C. The teacher believes that LANGUAGES ARE ACQUIRED through comprehensible input rather than “learned” through lessons. Because the human brain has a natural ability to understand and to develop language, teachers should make classroom conditions as ideal as possible for acquisition to occur.
On the surface, there are three “basic” steps to TPRS® :
1. Introduce any new language in context.
2. Interact verbally with students using the new language in context so that all language communication is completely comprehensible.
3. Incorporate the new language into a literacy-based activity.
Below the surface are multiple layers of understanding, interpreting and integrating:
1. The unconscious and conscious functions of the brain in the area of language acquisition.
2. How a student’s emotional state affects interaction, attitude and memory.
3. How a student’s levels of social, emotional, physical and cognitive development affect nearly everything.
4. The value of relationships in any setting, particularly educational.
5. The relationship between emotion and language.
And much more…
Keeping these layers of knowledge in mind, TPRS® teachers plan lessons using one or more of the steps and deliberately incorporate any number of specific teaching skills that most stellar teachers incorporate. It is not a big mystery; it’s simply good teaching.
Skills such as:
1. Eye contact
2. Appropriate pacing
3. Checking for comprehension
4. Constant interaction with students as a means of formative assessment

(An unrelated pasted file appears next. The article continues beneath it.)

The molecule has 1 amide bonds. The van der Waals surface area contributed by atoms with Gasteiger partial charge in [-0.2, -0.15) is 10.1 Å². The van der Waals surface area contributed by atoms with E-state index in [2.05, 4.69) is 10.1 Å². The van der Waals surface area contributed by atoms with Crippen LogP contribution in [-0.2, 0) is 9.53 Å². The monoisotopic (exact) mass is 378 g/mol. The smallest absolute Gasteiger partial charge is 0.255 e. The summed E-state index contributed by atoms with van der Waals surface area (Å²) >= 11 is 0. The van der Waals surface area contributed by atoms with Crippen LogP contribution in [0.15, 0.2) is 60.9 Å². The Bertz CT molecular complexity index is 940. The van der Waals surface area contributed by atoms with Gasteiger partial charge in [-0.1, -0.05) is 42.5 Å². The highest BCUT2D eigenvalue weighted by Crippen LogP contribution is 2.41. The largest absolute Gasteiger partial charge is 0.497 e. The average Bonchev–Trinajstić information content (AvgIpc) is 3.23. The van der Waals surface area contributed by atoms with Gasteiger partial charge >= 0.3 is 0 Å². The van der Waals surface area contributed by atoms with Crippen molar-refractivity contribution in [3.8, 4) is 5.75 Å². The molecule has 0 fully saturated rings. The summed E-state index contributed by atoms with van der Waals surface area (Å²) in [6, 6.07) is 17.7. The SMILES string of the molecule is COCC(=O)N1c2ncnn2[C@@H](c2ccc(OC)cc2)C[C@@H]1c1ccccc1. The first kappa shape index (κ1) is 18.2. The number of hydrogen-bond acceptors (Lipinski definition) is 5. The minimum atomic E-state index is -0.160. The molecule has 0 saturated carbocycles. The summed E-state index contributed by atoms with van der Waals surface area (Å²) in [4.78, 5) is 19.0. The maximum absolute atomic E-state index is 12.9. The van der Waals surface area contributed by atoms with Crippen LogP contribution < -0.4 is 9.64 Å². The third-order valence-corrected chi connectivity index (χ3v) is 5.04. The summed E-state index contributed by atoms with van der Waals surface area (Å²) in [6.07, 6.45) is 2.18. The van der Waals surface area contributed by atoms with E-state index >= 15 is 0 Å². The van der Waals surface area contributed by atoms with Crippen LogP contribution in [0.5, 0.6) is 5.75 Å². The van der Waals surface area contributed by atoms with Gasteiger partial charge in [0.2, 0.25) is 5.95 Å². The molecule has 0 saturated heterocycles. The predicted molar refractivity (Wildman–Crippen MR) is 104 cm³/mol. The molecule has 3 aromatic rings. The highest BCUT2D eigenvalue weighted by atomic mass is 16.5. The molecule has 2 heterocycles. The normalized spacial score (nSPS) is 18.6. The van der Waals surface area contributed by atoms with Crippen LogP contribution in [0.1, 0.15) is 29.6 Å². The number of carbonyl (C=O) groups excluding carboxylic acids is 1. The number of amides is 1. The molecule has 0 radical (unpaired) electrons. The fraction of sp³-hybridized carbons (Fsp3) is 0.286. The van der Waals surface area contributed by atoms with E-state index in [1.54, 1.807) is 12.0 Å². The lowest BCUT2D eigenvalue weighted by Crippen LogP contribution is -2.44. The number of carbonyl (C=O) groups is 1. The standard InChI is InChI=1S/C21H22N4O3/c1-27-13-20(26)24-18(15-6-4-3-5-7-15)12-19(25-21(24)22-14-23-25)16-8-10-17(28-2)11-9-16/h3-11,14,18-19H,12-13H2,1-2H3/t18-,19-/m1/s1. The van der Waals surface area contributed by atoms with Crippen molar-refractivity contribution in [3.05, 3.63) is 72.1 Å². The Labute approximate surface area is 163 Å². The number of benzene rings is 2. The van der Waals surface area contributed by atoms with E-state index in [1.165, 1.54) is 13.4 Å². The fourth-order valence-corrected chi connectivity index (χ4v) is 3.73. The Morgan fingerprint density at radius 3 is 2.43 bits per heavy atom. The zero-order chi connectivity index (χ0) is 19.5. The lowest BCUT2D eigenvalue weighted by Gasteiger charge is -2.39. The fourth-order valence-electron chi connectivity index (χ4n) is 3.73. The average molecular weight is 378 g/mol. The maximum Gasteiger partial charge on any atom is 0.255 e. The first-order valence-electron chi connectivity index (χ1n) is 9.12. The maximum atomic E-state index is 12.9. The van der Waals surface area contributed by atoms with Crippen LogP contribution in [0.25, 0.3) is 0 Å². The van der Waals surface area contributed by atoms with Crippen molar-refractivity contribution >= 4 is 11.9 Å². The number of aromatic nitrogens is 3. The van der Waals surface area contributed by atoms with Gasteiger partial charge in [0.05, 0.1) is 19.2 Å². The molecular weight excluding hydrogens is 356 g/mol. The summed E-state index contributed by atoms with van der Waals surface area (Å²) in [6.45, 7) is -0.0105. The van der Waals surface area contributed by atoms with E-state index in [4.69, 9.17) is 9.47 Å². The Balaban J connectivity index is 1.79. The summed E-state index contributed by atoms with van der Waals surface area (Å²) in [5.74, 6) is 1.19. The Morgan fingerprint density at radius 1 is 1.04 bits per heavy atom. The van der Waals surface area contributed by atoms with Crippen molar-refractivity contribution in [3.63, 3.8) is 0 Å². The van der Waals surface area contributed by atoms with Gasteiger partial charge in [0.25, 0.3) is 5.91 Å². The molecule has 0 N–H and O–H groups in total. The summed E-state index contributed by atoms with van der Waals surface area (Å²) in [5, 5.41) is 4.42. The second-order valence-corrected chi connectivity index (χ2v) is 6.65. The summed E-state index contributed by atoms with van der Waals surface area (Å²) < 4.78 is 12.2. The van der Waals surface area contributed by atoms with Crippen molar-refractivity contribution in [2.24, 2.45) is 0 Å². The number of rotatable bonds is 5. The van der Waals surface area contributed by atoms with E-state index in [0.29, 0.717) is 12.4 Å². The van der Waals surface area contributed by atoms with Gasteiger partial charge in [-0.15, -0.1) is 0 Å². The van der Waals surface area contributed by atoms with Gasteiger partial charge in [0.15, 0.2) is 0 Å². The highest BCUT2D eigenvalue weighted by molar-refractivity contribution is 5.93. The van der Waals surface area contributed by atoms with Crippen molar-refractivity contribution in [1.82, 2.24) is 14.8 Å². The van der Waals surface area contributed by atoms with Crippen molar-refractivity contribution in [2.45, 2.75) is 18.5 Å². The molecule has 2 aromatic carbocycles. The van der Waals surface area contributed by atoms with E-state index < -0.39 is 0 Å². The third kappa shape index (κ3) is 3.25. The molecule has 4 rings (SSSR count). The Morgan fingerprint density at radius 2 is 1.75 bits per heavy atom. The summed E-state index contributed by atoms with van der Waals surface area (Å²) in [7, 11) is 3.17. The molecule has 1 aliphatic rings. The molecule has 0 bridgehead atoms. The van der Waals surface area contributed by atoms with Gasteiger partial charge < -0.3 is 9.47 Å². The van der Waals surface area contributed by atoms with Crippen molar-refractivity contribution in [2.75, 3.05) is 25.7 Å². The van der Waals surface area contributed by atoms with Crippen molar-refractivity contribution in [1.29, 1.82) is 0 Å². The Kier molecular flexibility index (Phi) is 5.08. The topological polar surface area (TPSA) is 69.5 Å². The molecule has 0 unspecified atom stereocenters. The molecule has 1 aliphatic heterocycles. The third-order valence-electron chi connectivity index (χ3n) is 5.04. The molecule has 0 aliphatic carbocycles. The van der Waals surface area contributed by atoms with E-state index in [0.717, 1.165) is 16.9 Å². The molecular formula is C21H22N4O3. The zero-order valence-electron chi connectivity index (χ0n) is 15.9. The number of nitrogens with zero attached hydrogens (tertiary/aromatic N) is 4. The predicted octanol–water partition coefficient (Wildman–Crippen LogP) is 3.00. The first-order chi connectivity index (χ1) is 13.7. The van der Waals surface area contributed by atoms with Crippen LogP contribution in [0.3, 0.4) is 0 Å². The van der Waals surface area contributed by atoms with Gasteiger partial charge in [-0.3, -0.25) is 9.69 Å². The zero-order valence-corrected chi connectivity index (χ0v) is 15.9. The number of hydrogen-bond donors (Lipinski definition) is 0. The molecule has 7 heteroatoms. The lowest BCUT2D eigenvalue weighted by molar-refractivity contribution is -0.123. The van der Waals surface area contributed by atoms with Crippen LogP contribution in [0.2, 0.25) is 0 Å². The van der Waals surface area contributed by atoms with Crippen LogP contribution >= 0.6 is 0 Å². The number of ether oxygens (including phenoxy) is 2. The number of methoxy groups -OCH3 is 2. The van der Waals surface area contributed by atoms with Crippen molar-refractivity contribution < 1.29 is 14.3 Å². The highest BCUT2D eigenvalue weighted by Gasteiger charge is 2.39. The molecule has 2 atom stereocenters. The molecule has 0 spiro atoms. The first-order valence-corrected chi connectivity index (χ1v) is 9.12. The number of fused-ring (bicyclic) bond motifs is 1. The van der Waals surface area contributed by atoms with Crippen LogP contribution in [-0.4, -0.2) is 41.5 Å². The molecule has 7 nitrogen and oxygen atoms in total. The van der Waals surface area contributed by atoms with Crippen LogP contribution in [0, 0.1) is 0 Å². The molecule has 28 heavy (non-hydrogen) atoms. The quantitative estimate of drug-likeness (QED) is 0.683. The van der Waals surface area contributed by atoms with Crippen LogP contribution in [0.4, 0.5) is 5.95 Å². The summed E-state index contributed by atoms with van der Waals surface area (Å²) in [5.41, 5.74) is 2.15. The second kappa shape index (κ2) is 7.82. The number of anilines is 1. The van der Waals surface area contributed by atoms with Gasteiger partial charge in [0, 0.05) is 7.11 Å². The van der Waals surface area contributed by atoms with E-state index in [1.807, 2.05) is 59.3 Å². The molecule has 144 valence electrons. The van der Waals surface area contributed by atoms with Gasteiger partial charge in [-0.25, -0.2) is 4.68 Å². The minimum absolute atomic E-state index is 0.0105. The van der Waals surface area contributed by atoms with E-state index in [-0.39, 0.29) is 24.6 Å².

5. High-quality questioning strategies
6. Repeating, reusing and recycling information and skills
7. Asking for and encouraging responses that use higher-order thinking
8. Creating situations where students interact with each other
9. Connecting curriculum with the interests and needs of the students
10. Personalizing and differentiating instruction
I believe that TPRS® is less about “learning a language” and more about Life’s natural growth processes in the classroom, for the teacher and the students. I have been involved with the training, coaching and mentoring of teachers for over 20 years. The knowledge and skills that I work to develop as a TPRS® teacher help me to work with teachers of all disciplines.
True TPRS® instruction is about knowing what is going on below the surface, not just planning what activities are occurring on the surface.
Good TPRS® training is ongoing. No one incorporates TPRS® well after a two hour presentation, just as no one becomes a good teacher after one Intro to Education course. Each teacher using TPRS® will come to the concept, acquire the knowledge, and work on the skills in his or her own way and time.
TPRS® teaching is about being part of the educational community. TPRS® was originally developed by classroom teachers and shared by classroom teachers. It continues to evolve through the contributions of classroom teachers. TPRS® belong to coaching groups, listservs, Facebook groups, Twitter, wikispaces and more. They write numerous blogs, host websites and continually invite teachers into their classrooms to observe and to give feedback.
Every teacher using TPRS® has his/her own challenges. In an ELL/ESL classroom there is often not one native language to rely on for comprehension checks so additional teacher skills are required. Languages that do not use the same alphabet as English have different approaches to incorporating literacy in order to address that challenge. Some languages rely heavily on cognates in early instruction, while others, such as Chinese, cannot. The more that we communicate with each other, the more we help each other address our challenges.
Despite the variety of challenges, certain things remain constant:
1. Clearly comprehensible language in context
2. Scaffolded student interaction
3. Oral/aural confidence tied to literacy-based activities
4. Positive classroom relationships
5. Continued growth and development for teacher and students
Thank you for asking for input. We believe strongly in what we do. We see it change the lives of teachers and students every single day.